Uber gets London taxi license back
The transport and taxi company, Uber, has its taxi license back in London. A British court ruled that the American company has done enough to comply with the conditions. Uber had lost its license last year because Transport for London (TfL), which issues the licenses in the British capital, found the company to be in repeated default.
The judge decided to grant the ride-hailing company a license for a year and a half. The ruling is an important victory for Uber, which had appealed against the earlier decision. London is one of the most important markets for the company. The company has 45 000 drivers and more than 3,5 million customers in the British capital.
A judge rules that Uber may now legitimately operate in the British capital “despite past failings”. The transport agency TfL had withdrawn the license in November for safety reasons, but Uber nevertheless continued to operate pending the court’s ruling. TfL found that the computer system could not prevent thousand of unlicensed drivers from fraudulently transport passengers.
Uber had assured the authority that it had since made the necessary changes to resolve their problems. Judge Tan Ikram of the London Court of Westminster Magistrates said on Monday, in his ruling, that Uber did not dispute the TfL’s assertion, but had difficulty with the agency’s assertion that Uber did not take the security problems seriously.
The judge said that Uber “now appears to be at the forefront of the industry” to make its services safer and has made the necessary efforts.
Uber, whose image had suffered from cases of sexual assault of female passengers by drivers, has introduced real-time verification of the identity of drivers in the UK. It has also been trying for several years to reassure its clients, for example, by introducing an “emergency button” or a telephone line to report problems, writes AFP.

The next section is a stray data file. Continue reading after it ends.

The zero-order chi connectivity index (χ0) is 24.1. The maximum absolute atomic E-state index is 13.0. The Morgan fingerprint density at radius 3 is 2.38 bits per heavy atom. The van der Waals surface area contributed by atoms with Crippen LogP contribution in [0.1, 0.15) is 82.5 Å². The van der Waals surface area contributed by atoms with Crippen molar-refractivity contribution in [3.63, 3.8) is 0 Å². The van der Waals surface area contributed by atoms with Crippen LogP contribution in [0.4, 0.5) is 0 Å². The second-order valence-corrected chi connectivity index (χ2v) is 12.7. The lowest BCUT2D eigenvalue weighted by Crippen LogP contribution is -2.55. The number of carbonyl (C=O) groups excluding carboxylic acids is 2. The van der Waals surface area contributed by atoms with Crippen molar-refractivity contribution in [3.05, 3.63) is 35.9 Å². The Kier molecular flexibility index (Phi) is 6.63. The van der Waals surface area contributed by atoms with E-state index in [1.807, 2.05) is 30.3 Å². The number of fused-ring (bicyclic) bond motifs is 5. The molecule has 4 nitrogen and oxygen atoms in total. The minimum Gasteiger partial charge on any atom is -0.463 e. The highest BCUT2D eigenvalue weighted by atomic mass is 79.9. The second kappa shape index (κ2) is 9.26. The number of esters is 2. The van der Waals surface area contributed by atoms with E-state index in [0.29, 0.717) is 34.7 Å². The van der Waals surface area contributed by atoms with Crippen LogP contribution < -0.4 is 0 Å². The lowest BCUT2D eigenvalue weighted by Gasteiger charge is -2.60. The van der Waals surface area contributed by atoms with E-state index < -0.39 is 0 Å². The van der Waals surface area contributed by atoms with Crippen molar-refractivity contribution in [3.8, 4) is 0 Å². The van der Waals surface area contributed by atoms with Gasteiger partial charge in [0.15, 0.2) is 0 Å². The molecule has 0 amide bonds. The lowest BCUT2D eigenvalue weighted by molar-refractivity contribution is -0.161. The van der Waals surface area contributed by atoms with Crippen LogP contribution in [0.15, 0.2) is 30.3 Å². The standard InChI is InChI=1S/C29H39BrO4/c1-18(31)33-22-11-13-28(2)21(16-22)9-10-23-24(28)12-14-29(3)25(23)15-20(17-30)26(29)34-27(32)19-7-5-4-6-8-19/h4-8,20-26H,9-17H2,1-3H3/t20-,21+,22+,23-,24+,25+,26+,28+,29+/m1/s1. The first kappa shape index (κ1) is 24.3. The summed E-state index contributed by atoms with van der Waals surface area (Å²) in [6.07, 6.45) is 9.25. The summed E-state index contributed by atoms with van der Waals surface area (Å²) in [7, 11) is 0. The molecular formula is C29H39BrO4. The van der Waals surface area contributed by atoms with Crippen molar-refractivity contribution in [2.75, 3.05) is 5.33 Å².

In 2017, Uber also lost its license in London. Following an appeal, the company was then granted in June 2018 a 15-month extension, subject to 14 conditions. In September 2019, TfL renewed the license, but only for two months.
The company now has to meet 20 conditions, following the addition of six last year, mainly about checking drivers’ identity and checking for insurance fraud.
London Mayor Sadiq Khan reminds on his Twitter account that he supported TfL’s decision in November. “I am pleased that Uber has admitted that it did not adequately address passengers’ concerns and has since improved matters,” he said.
The taxi driver’s association, for its part, which has been on a collision course with Uber for some time, has taken a stand against the court decision, which it described as a “catastrophe”, believing that the changes introduced by Uber are nothing more than window dressing.
Glim of hope
Uber is also awaiting another court decision in the UK, that of the British Supreme Court, which is due to rule shortly on whether it will recognize the status of platform drivers as employees, which Uber is opposed to.
The victory obtained on his right to practice in London is a bright spot for the Californian platform in a sky very darkened by the Covid-19 pandemic and while competition is raging in London with the Indian Ola and the Estonian Bolt.
Investors were not mistaken, and the share jumped 3% in the first trades on Wall Street.
In August, Uber reported that revenue from its ride-hailing business had fallen 67 % from a year earlier. The U.S. company incurred a net loss of 1,8 billion dollars in the second quarter as a result of containment measures and the cancellation of most events and travel.
The platform laid off approximately a quarter of its employees in the spring and shut down operations in many countries to save money. And for the first time in history, meal deliveries, via its subsidiary Uber Eats, brought in more money than journeys with drivers during the lockdown.